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Africa Court orders Tanzania to end caning in jail sentences

The African Court on Human and Peoples’ Rights has ordered Tanzania to remove corporal punishment from its laws to bring them in line with the Charter establishing the court.

In its September 5 ruling on an appeal by Yassin Rashid Maige against his 30-year sentence for armed robbery, the court sitting in Arusha concluded that Tanzanian courts had violated Maige’s right to dignity by sentencing him to be caned 12 times as part of his punishment.

It said provisions for corporal punishment in Tanzania’s Penal Code, Criminal Procedure Code, Corporal Punishment Act and other laws need to be amended “in order to make them compliant with the prohibition of torture, cruel, inhuman or degrading treatment or punishment in Article 5 of the African Charter on Human and Peoples’ Rights.”

The 11-judge panel ordered Tanzanian authorities to submit a report on the status of implementation of the order every six months “until the court considers that there has been full implementation.”

Tanzania’s history of opposition to corporal punishment as a disciplinary measure has been mainly confined to its application in schools due to frequent incidents of teachers and even local government officials using it to brutally punish pupils, often in front of their peers, for behavioural offences.

Notable instances in this regard include one in 2021 where a 13-year-old primary school student in the Kagera region died after being beaten by one of his teachers for allegedly stealing from another teacher’s purse.

In October 2019, current Dar es Salaam Regional Commissioner Albert Chalamila caused a big public stir when he flogged 14 secondary school students in public for reportedly causing a fire that razed two dormitories at their boarding school in Mbeya region where he was posted as RC at the time.

The students allegedly torched the dormitories in retaliation to having their mobile phones confiscated by the school administration. While Chalamila’s action was roundly castigated by children’s rights advocates across the country, it gained him a commendation from then-President John Magufuli.

In its September 5 ruling on a specific case of armed robbery, the African court did not distinguish between corporal punishment in schools and across the board including as a penalty for serious criminal offences.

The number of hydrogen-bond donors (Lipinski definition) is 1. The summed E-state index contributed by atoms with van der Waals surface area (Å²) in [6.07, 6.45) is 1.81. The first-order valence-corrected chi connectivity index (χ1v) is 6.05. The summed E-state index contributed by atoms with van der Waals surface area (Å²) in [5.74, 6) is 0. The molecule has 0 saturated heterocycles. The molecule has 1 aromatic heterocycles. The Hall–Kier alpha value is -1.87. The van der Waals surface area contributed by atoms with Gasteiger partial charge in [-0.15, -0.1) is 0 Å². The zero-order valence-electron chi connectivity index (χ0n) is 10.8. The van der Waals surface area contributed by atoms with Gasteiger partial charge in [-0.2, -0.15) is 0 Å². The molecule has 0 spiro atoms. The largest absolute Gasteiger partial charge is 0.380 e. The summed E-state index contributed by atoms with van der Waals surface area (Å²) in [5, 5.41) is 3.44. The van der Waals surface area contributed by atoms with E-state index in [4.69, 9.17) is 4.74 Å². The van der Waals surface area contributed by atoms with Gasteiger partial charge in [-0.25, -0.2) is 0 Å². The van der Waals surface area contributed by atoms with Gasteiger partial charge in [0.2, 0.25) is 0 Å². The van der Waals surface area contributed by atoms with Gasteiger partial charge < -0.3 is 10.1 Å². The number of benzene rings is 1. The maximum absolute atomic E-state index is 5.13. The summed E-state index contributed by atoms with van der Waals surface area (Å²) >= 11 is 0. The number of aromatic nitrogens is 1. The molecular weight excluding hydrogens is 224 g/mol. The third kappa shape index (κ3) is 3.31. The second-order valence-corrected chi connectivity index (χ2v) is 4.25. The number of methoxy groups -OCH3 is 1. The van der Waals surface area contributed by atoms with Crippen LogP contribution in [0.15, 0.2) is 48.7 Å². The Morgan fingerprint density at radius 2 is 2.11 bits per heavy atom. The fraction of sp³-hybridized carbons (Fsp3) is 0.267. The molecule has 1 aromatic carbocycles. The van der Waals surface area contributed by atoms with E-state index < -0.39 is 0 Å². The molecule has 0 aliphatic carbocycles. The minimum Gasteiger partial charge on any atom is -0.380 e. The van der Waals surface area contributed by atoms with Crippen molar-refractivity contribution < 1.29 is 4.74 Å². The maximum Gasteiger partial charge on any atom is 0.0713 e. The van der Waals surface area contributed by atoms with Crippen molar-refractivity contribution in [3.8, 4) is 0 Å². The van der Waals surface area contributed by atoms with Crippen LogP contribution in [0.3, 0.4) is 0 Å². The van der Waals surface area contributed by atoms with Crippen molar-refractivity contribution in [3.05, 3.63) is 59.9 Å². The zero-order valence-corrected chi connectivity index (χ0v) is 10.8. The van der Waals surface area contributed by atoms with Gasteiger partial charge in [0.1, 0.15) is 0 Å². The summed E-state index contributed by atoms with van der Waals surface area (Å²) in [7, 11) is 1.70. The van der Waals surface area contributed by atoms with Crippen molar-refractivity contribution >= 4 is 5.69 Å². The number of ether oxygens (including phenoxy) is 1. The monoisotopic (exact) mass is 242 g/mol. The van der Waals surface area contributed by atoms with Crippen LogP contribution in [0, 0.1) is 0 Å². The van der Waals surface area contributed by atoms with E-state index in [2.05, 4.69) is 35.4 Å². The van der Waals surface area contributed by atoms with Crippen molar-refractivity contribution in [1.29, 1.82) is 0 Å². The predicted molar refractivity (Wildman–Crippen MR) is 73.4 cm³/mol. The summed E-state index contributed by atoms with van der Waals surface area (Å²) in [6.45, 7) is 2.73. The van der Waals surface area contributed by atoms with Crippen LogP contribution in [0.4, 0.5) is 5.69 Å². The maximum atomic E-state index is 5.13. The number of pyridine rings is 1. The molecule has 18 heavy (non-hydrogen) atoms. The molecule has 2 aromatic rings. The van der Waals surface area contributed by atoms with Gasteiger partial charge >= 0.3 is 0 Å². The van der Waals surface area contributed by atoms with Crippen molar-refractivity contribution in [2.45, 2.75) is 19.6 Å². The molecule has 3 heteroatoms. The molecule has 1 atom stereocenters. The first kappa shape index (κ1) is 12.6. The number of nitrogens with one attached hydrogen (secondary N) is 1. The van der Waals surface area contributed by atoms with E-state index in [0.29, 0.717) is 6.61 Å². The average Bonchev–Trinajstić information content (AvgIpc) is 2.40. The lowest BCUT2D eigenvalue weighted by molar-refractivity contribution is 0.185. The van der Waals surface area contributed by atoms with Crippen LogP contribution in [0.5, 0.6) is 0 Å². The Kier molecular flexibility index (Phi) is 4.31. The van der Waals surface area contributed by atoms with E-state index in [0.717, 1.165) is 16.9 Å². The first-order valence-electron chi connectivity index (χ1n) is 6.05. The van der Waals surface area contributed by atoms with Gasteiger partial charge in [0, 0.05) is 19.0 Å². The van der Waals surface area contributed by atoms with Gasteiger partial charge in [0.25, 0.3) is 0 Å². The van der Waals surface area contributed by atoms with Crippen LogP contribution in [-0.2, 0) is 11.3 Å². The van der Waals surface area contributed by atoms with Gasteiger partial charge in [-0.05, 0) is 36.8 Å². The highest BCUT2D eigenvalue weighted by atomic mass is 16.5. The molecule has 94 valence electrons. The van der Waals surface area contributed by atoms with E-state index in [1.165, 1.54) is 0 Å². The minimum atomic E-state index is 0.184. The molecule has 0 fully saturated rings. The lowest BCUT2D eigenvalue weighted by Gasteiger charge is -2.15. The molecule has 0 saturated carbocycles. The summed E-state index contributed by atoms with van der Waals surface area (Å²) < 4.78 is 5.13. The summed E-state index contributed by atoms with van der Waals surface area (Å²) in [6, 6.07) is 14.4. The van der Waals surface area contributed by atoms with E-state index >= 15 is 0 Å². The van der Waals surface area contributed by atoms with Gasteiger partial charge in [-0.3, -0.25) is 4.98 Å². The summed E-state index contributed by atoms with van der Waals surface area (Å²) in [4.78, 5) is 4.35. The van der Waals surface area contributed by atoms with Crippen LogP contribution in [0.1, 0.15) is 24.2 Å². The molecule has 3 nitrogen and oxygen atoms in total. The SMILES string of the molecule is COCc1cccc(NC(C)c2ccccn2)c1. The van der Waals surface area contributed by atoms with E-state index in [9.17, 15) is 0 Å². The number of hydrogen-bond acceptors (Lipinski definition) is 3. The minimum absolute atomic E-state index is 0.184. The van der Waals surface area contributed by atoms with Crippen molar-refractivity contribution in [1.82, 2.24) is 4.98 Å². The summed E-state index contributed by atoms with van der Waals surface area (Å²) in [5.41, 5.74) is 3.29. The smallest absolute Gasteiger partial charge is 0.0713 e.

According to the court, the absence of “limitation provisions” in Article 5 of the Charter “entails that its prohibition of cruel, inhuman and degrading treatment or punishment is absolute and must also be extended to provide the widest possible protection against abuse be it physical or mental.”

Maige has been serving his sentence at Uyui Central Prison in Tabora since September 2003 when he was convicted for the 1999 robbery of a house in the Urambo district, Tabora region. Gunshots were fired during the robbery, but nobody was injured by the bullets.

The Urambo district court found him and one other suspect guilty of the offence and sentenced each to 30 years in prison and 12 strokes of the cane. Although both convicts appealed to the High Court, Maige’s appeal was dismissed while his colleague was upheld leading to early release from gaol.

A further appeal to the Court of Appeal was also dismissed in April 2013. Maige then filed his application to the African court in June 2017.

In its ruling, the African court noted that although the district court had imposed both the prison and caning sentence, which was subsequently upheld by both the High Court and the Court of Appeal, there was no record of whether the caning sentence “was actually carried out”.

The court cited Article 13(6) (e) of the Tanzanian constitution which “proscribes torture, inhuman or degrading treatment or punishment” and the country’s Corporal Punishment Act “which is meant to regulate the infliction of corporal punishment”.

It also referred to Tanzania’s Penal Code “which generally recognises corporal punishment as a legitimate form of punishment” for offences such as rape and the Criminal Procedure Act “which also includes corporal punishment among the permissible punishments that a court can mete out”.

Along with the order for the abolishment of corporal punishment, the court also directed Tanzanian authorities to pay Maige Tsh300,000 ($119) in compensation for “moral prejudice” as a result of the caning and his right to free legal representation being denied during the domestic court proceedings.

But it dismissed Maige’s claim that the violations were serious enough to justify his jail sentence being curtailed or his early release.

Source: theeastafrican.co.ke

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